In a fight that was basically guaranteed fireworks from the start, Canadian puncher David Lemieux (35-3, 32 KO) was too much for New Jersey’s Glen Tapia (23-3, 15 KO), who saw his corner throw in the towel on him and stop the fight after a tough knockdown in the fourth round.
The stoppage was probably a smidge early in most circumstances, but in this case was warranted. Lemieux was another level of brawler, too much for Tapia to handle, he came at him hard and he came fast, winging scary-looking punches at him and knocking Tapia around the ring for much of the bout. Tapia was outclassed in there, and he’s a kid who is probably too tough for his own health – in a knockout loss to James Kirkland, a cross-eyed and woozy Tapia stood for about 5-10 seconds too long and allowed Kirkland to tee off on him as he stood unprotected. That knockout was one of the worst in recent memory in terms of worrying about the health of the losing fighter, as Tapia may have taken serious and permanent damage in the loss. Given this history, his corner made a nice call here.
For Lemieux, the deserved victor, it serves as just another reminder of what he’s capable of. He’s going to make a nice career for himself – he’s a fun fighter to watch, has star looks and charisma, he goes into the ring to finish his opponent and he’s pretty well skilled. He proved emphatically back in October that he isn’t on Golovkin’s level as a champion, but as a contender or second-tier champion, Lemieux is going to be a fun one to watch.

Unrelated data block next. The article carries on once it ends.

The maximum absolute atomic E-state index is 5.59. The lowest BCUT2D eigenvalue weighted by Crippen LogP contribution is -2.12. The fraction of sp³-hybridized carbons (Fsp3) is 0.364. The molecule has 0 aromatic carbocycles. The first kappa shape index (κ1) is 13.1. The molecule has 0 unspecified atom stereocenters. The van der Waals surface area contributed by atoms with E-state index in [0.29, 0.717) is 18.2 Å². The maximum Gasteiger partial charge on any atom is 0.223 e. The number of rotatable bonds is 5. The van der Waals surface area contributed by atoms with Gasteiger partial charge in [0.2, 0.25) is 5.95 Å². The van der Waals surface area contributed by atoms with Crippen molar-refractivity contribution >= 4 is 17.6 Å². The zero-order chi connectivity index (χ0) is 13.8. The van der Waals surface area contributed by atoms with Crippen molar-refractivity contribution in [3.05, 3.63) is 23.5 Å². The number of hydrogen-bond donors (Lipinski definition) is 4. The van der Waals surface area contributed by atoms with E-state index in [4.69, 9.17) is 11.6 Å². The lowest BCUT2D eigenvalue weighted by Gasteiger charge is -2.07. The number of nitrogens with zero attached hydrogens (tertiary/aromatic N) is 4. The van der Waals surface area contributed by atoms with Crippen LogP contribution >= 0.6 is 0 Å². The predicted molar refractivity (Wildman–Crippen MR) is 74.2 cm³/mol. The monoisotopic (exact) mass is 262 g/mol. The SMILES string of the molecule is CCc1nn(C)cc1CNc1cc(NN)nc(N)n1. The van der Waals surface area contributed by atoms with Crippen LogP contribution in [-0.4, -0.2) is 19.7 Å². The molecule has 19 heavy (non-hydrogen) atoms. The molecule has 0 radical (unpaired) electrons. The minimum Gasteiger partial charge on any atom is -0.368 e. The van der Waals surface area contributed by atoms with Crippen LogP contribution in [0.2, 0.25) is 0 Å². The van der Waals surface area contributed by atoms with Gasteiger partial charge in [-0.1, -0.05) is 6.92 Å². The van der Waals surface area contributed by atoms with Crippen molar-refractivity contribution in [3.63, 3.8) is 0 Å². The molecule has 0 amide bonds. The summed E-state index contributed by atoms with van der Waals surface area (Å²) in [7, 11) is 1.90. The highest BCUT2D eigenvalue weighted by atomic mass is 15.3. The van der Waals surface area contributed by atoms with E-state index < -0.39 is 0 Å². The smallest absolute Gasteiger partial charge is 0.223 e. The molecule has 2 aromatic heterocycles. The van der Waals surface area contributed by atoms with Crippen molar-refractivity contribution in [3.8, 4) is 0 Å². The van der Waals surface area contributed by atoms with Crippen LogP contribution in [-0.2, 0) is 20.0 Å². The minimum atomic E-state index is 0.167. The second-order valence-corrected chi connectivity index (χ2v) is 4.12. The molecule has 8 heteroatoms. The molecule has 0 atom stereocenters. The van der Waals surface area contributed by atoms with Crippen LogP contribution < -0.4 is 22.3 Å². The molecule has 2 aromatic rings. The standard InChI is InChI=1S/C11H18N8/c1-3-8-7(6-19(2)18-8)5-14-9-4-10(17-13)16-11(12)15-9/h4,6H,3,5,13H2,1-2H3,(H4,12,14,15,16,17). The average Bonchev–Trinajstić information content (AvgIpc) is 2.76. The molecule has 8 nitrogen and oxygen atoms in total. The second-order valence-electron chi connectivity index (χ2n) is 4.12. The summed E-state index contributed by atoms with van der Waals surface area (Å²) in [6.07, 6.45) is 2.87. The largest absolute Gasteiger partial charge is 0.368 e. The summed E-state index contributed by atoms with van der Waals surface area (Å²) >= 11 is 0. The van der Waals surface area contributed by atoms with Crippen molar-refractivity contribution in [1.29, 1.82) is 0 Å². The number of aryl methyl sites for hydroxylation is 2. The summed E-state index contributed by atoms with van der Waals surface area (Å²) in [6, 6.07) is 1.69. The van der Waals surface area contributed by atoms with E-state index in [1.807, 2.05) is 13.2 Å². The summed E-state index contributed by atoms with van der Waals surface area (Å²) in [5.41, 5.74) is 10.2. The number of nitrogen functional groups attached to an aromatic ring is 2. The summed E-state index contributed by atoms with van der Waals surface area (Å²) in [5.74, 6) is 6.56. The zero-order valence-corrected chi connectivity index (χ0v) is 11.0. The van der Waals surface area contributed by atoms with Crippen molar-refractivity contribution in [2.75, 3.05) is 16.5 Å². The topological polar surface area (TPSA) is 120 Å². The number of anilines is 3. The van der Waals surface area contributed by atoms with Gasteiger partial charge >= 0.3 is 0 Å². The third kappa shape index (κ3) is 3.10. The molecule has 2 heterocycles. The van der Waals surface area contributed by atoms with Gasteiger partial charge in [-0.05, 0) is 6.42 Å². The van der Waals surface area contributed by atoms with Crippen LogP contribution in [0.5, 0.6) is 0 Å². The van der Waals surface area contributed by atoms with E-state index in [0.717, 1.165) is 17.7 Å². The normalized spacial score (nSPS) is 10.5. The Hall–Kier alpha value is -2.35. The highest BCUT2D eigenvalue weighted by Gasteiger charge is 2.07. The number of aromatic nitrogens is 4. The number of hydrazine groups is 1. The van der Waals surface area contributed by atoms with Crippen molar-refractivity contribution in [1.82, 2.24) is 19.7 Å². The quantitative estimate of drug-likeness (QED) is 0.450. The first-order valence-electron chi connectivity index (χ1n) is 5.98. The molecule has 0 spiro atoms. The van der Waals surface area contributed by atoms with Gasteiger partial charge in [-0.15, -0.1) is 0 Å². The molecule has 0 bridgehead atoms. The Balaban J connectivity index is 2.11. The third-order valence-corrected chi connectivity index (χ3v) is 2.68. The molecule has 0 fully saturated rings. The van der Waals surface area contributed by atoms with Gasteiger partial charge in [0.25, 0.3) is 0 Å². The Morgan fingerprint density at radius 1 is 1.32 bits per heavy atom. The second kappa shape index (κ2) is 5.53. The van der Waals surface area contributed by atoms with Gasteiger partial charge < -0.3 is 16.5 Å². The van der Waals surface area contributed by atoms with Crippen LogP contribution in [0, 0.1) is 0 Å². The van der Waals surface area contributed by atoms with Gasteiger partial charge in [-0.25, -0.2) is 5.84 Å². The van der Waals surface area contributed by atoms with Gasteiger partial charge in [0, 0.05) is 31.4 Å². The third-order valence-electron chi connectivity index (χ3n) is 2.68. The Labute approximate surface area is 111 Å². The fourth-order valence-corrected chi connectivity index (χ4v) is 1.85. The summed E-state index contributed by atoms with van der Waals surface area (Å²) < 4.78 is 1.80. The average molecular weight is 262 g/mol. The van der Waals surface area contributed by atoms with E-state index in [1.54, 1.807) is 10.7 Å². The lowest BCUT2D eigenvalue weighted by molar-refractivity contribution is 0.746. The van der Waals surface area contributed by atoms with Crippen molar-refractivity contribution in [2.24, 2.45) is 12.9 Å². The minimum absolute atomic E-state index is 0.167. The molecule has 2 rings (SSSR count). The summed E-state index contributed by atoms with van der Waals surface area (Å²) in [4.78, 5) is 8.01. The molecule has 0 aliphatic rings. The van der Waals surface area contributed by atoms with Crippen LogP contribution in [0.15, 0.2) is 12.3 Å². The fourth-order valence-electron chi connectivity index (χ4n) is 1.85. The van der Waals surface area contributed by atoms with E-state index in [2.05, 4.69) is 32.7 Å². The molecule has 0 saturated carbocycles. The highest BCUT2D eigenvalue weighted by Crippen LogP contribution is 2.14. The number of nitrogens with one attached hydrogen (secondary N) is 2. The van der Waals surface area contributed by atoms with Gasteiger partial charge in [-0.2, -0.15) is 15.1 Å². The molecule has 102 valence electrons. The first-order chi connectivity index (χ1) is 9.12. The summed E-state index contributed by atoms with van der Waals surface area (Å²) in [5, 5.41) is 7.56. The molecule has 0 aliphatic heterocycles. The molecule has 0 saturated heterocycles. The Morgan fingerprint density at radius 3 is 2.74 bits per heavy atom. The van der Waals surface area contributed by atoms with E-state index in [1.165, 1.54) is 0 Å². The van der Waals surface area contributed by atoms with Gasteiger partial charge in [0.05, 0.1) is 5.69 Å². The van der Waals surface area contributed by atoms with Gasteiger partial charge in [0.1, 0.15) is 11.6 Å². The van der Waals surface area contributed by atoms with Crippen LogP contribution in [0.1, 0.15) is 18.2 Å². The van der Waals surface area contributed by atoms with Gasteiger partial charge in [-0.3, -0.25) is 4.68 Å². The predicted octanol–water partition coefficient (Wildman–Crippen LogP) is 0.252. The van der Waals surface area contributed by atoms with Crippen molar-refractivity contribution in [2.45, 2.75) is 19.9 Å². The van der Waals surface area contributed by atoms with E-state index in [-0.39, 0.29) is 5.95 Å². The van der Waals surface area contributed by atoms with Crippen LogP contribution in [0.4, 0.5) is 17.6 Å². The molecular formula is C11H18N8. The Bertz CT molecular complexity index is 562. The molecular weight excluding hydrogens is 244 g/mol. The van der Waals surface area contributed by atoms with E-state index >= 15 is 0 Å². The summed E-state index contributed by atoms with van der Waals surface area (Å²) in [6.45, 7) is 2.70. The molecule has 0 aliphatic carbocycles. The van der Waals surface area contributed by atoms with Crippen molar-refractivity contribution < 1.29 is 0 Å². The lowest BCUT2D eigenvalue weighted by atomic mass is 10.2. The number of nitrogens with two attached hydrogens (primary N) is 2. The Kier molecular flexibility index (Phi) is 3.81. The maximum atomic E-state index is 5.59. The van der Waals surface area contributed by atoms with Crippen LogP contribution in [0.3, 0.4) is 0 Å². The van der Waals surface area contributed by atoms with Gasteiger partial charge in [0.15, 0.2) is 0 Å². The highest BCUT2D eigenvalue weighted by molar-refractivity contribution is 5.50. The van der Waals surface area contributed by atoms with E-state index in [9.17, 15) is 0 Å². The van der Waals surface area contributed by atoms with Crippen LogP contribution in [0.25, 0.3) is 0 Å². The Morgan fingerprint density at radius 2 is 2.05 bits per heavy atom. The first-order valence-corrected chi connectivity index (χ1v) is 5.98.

Fight Recap: Frankie Gomez UD10 Mauricio Herrera
Sometime the Wolf Score: Gomez 100 – 90 Herrera
In a somewhat surprising blowout, 24-year old prospect Frankie Gomez (21-0, 13 KO) utterly dominated veteran fighter Mauricio Herrera (22-6, 7 KO) over ten rounds. Gomez looked like the better man from the start, getting the better of every exchange, never looking hurt and marking up Herrera’s face throughout, to the point that Herrera was sporting two nasty cuts under his eyes, like grotesque football face paint.
The fight itself didn’t raise pulses or change lives, but it did prove that Gomez is for real. Herrera is not a champion-level fighter, but he is a very solid veteran who has held his own against real fighters. He lost a disputed hometown decision to the undefeated Danny Garcia, and has had numerous other losses that could have – or should have – been wins. Herrera is legit, and him looking so overmatched either means that Gomez is for real, that Herrera is done, or a combination of both. We’ll see where Gomez goes from here, but a ten round blowout decision over Mauricio Herrera is nothing to sneeze at.
Fight Recap: Curtis Stevens TKO2 Patrick Teixeira
Curtis Stevens (28-5, 21 KO) is a fighter who has nasty, game-changing power, a nasty left and not much else. However, at a certain level, that power can be enough. Stevens has gone through a litany of nicknames, most of them terrible – Showtime, It’s My Time, and the latest, the eye-roll worthy Cerebral Assassin – but his first was perhaps the most fitting: Chin Checker.
Stevens doesn’t have a championship-level future, but he can serve as a true chin checker for up and coming prospects and contenders, and perhaps that is the role he was meant to play. Where Golovkin was able to eat his shots flush and keep coming, lesser fighters can’t, which is what we saw on Saturday night as 25-year old Brazilian prospect Patrick Teixeira (26-1, 22 KO) quickly found out. Despite towering over Stevens (Teixeira had a stark 4-inch height advantage), Teixeira could not handle the Brooklynite’s power, and could not make it past the second round, really quickly looking embarrassed and out of place. Here’s hoping Teixeira finds another line of work, or goes back to his home country and finds guys to fight who can’t spark him like Stevens did this weekend.